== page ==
Bill Sutherland -Boenning & Scattergood Inc

Okay, I am glad I clarified that.

Bill Goodyear

That ramped up in this year’s first quarter.

Bill Sutherland -Boenning & Scattergood Inc

I thought I heard you have conversation about litigationsthat had sort of surprisingly emerged to help recent business.

Scott Krenze

I think the comment that I recall and I am just recallingwhat you said, Bill, I think in the last call is that it has been surprisingthat some of that stuff, how long it lingers and just continues on. And it is clearly not, but it still goes onfor a long time.

Bill Goodyear

But just as a plug, our Canadian team in Torontolanded the first major back dated stock option case that has evolved in Canada and unlike what happened in the United Statesthere was an active mission that did a study that identified 20 companies orwhatever. This is one that came to us,so we are working on the matter, but it is a North American better but it is aCanadian matter.

Bill Sutherland -Boenning & Scattergood Inc

Yes, I have heard that there has been a couple of filingsfor this year as well.

Operator

Your next question comes from Margo Merchaz, Snyder Capital,ma’am your line is open.

Margo Merchaz -Snyder Capital

Thank you very, I was wondering on your cost of your serviceline and you have talked about your reasons for that in the last year. Are we just a permanently higher withcompensation annually to get that line looking better with utilization, are yousatisfied with the changes you have made. You think you have to make more changes?

Bill Goodyear

Well you are never satisfied, but I think we have made someprogress and embedded it for next year is further progress and some of thatmargin progress is if you look at the higher end of our guidance, the higherend of the guidance has the more attractive margin so we have that sort of flexkind of built in to the guidance and into the business model.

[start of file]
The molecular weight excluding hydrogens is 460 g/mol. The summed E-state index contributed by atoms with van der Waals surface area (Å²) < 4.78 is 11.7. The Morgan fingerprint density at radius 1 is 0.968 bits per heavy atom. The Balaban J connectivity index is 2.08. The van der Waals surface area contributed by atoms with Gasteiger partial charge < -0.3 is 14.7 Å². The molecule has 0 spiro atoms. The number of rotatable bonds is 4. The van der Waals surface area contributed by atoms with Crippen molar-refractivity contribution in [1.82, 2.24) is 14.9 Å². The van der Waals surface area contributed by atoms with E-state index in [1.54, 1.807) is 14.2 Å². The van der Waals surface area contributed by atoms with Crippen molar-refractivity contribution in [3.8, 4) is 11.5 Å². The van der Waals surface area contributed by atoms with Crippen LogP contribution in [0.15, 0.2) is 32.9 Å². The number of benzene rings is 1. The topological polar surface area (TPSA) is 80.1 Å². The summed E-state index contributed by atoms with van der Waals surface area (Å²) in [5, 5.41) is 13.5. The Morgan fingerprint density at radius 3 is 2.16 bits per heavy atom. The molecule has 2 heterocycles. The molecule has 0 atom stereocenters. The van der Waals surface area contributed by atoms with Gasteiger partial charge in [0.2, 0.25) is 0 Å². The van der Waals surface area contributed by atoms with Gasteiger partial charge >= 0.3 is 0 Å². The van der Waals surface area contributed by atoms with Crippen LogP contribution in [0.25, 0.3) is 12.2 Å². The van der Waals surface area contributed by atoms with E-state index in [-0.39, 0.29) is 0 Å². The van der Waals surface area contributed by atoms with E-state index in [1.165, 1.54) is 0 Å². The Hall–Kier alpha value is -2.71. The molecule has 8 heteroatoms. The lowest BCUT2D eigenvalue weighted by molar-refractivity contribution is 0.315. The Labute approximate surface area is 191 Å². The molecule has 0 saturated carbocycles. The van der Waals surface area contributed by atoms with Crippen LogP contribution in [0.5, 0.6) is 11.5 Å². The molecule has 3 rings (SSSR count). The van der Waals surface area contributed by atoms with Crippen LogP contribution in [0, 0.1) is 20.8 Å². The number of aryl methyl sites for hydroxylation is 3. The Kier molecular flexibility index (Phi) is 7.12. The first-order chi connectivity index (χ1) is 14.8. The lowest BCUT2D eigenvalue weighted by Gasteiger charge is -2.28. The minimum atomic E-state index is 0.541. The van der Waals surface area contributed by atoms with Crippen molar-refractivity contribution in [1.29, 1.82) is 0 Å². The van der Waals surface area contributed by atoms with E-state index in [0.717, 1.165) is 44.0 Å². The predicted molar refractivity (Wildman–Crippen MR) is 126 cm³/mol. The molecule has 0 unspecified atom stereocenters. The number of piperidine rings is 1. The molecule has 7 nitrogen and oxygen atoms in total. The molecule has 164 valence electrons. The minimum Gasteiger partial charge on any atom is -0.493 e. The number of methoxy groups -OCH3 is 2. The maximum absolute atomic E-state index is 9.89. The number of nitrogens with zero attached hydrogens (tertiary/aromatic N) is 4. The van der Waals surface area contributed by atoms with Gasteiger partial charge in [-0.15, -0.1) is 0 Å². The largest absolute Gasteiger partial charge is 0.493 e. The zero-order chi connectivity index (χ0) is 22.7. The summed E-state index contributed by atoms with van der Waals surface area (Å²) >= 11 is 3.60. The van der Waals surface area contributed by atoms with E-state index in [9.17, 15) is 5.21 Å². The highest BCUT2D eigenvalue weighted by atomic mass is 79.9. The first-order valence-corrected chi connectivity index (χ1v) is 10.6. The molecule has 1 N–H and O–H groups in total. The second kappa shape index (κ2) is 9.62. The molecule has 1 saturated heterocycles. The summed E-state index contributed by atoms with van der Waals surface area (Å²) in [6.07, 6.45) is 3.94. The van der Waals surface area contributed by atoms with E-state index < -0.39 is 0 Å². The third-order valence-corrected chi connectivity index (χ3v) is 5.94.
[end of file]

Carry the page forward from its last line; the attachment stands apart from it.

Margo Merchaz -Snyder Capital

On your SG&A line, what are the factors that couldimprove that ratio? Scott had said thatthere would be significant real estate savings but you are now saying thatmaybe some of that is offset by rent increases, so I was wondering if you couldtalk a little bit about the things you might get in G&A.

Bill Goodyear

It is in the short term, but then we have not completed thework we are doing in real estate. Obviously that is governed by leases and being able to move people andthe like and we still are intent to make significant progress in that. We want to de-couple and we are working veryhard to decouple a large number of the SG&A cost from having to increaseand lock step with revenue. We are justtrying to automate things, did I mention ERP system that is part of theautomation process. Real estate going toa more flexible model which encourages more people to be virtual or flexemployees as part of that model, so we are looking at a number of those areaswith the intent that we can decouple that, permanently change the SG&Atrajectory to something lower than revenue and then over time watch thatpercentage of revenue decrease.